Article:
The D&D Playable Wall Art Project


There are multiple locations in a D&D campaign which players visit, and might like to see actualized, but which only sometimes have meaningful consequences in and of themselves.

In other words - these are places characters go where nothing happens:  Market, Temple, Campsite, and Tavern.  Exempting an impromptu bar fight, midnight ambush, or sticky-fingered thievery, there's usually no reason to represent these places in-game. 

However – these places are also cool, and iconic to the D&D experience – resurrecting a dead ally, buying a new sword, and chatting up locals all conjure up vivid imagery which lends itself well to model making.

Consequently, I made these four dioramas in the spring of 2021. They represent the four locations above, all in 25mm scale, and built inside hanging picture frames. When they’re not in-play, they are thematic wall art suited for my “someday” game room.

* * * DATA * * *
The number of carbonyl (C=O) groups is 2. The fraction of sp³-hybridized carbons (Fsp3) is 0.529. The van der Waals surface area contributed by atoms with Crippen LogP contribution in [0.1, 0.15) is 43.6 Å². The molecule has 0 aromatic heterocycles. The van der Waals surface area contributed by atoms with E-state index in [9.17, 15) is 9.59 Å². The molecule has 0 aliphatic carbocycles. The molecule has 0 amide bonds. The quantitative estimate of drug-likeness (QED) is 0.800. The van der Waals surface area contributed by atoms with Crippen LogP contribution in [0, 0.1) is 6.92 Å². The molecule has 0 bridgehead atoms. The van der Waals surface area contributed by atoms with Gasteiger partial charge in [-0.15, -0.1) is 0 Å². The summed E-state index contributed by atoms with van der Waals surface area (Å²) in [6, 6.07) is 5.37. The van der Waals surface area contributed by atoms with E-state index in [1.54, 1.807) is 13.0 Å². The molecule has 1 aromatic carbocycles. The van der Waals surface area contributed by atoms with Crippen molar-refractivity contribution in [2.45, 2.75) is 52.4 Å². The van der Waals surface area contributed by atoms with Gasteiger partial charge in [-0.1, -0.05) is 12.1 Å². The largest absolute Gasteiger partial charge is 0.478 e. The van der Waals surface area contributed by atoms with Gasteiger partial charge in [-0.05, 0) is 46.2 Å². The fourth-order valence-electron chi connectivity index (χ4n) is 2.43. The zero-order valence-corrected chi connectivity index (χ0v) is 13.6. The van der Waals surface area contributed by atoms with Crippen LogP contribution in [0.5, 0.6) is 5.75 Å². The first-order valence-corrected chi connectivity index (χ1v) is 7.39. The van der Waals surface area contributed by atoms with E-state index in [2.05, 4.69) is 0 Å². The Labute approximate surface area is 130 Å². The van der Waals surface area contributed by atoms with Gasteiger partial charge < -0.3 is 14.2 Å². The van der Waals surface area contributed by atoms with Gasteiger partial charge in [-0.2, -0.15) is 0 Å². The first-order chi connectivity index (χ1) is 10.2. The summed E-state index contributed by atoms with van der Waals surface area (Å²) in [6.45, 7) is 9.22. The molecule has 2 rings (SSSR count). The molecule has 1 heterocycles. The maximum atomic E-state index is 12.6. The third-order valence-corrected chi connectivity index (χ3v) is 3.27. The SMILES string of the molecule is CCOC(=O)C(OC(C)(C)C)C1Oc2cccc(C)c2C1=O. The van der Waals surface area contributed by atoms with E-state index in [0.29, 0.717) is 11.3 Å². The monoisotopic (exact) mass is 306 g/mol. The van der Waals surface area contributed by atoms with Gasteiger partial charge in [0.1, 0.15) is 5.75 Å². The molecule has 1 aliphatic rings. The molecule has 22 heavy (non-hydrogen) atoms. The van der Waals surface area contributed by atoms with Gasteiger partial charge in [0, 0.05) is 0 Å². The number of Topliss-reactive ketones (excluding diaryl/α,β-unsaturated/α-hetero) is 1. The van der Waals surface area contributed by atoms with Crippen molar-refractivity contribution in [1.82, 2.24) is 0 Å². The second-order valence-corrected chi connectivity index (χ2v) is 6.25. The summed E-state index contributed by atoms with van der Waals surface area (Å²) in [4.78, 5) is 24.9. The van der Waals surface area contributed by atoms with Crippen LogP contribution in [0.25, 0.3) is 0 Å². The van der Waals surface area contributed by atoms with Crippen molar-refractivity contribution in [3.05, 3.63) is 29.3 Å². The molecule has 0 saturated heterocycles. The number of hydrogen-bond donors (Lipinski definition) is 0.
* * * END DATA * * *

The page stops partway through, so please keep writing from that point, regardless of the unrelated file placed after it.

BUILD NOTES: Huge learning experience, which means it was *difficult*. Mostly just fiddly. The ground for the campsite and market are just spackle and sand / gravel. The temple and tavern are textured insulation foam. Walls for the temple are insulation foam, and walls for the tavern are foamcore. Most furniture (etc) is 3D printed & purchased online.

The whole thing, though laborious, was really fun and in particular I had a lot of fun making the tiny scale paintings for the tavern and the temple. These are basically 25mm scale works of “art” (*cough*) and my favorites are probably the luminist painting at the back of the temple and the tiny microscopic “Death Dealer” in the tavern.

Other touches: the temple is dedicated to the god “GYGAX” which of course. The tavern has several gaming group in-jokes – there’s a warning against extending credit to “Wulfgard Bludwyne,” my recurring Dwarf character, and a portrait of my bard Miriana Cooperson, as well as the tattered banner of her vanquished foe, Meiercuse Stonebreaker.

Again, tons of work, but also tons of fun. I’d recommend this to any hobbiest, and I’m happy to compare notes!